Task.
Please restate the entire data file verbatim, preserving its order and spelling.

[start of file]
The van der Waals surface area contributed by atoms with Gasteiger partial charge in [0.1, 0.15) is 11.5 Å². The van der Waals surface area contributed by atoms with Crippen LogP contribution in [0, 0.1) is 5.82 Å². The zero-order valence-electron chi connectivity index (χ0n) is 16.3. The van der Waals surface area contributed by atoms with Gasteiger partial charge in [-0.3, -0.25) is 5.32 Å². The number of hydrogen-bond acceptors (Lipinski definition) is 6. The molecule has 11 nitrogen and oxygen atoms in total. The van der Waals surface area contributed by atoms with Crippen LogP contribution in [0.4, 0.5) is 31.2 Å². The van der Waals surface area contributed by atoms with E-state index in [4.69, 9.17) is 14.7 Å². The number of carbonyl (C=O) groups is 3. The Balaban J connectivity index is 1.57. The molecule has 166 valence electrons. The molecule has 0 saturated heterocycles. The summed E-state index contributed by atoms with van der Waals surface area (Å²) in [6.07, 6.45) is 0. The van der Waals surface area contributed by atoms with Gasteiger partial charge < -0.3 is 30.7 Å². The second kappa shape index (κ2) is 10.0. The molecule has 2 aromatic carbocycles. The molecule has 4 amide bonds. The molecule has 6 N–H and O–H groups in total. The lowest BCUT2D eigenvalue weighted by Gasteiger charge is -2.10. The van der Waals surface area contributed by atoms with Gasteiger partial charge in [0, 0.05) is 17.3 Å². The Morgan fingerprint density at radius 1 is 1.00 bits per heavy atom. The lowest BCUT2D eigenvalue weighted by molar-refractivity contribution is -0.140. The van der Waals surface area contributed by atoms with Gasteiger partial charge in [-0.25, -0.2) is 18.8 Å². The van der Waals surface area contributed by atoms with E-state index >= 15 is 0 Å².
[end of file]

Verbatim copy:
The van der Waals surface area contributed by atoms with Gasteiger partial charge in [0.1, 0.15) is 11.5 Å². The van der Waals surface area contributed by atoms with Crippen LogP contribution in [0, 0.1) is 5.82 Å². The zero-order valence-electron chi connectivity index (χ0n) is 16.3. The van der Waals surface area contributed by atoms with Gasteiger partial charge in [-0.3, -0.25) is 5.32 Å². The number of hydrogen-bond acceptors (Lipinski definition) is 6. The molecule has 11 nitrogen and oxygen atoms in total. The van der Waals surface area contributed by atoms with Crippen LogP contribution in [0.4, 0.5) is 31.2 Å². The van der Waals surface area contributed by atoms with E-state index in [4.69, 9.17) is 14.7 Å². The number of carbonyl (C=O) groups is 3. The Balaban J connectivity index is 1.57. The molecule has 166 valence electrons. The molecule has 0 saturated heterocycles. The summed E-state index contributed by atoms with van der Waals surface area (Å²) in [6.07, 6.45) is 0. The van der Waals surface area contributed by atoms with Gasteiger partial charge < -0.3 is 30.7 Å². The second kappa shape index (κ2) is 10.0. The molecule has 2 aromatic carbocycles. The molecule has 4 amide bonds. The molecule has 6 N–H and O–H groups in total. The lowest BCUT2D eigenvalue weighted by Gasteiger charge is -2.10. The van der Waals surface area contributed by atoms with Gasteiger partial charge in [0, 0.05) is 17.3 Å². The Morgan fingerprint density at radius 1 is 1.00 bits per heavy atom. The lowest BCUT2D eigenvalue weighted by molar-refractivity contribution is -0.140. The van der Waals surface area contributed by atoms with Gasteiger partial charge in [-0.25, -0.2) is 18.8 Å². The van der Waals surface area contributed by atoms with E-state index >= 15 is 0 Å².